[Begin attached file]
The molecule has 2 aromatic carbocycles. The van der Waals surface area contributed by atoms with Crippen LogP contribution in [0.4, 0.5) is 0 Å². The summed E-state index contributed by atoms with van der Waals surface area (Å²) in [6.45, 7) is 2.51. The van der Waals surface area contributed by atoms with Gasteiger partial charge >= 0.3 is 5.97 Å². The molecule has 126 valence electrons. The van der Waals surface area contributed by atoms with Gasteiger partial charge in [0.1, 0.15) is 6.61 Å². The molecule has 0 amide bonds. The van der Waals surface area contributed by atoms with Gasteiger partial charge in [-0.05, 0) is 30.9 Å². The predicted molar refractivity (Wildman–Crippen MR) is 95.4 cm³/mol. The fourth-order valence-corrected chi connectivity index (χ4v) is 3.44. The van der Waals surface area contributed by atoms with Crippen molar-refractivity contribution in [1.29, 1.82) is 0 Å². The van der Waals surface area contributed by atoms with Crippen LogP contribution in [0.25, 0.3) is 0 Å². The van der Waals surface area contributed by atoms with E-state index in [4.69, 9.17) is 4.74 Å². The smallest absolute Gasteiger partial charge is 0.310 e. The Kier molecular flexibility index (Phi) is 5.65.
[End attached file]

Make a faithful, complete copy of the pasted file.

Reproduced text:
The molecule has 2 aromatic carbocycles. The van der Waals surface area contributed by atoms with Crippen LogP contribution in [0.4, 0.5) is 0 Å². The summed E-state index contributed by atoms with van der Waals surface area (Å²) in [6.45, 7) is 2.51. The van der Waals surface area contributed by atoms with Gasteiger partial charge >= 0.3 is 5.97 Å². The molecule has 126 valence electrons. The van der Waals surface area contributed by atoms with Gasteiger partial charge in [0.1, 0.15) is 6.61 Å². The molecule has 0 amide bonds. The van der Waals surface area contributed by atoms with Gasteiger partial charge in [-0.05, 0) is 30.9 Å². The predicted molar refractivity (Wildman–Crippen MR) is 95.4 cm³/mol. The fourth-order valence-corrected chi connectivity index (χ4v) is 3.44. The van der Waals surface area contributed by atoms with Crippen molar-refractivity contribution in [1.29, 1.82) is 0 Å². The van der Waals surface area contributed by atoms with Crippen LogP contribution in [0.25, 0.3) is 0 Å². The van der Waals surface area contributed by atoms with E-state index in [4.69, 9.17) is 4.74 Å². The smallest absolute Gasteiger partial charge is 0.310 e. The Kier molecular flexibility index (Phi) is 5.65.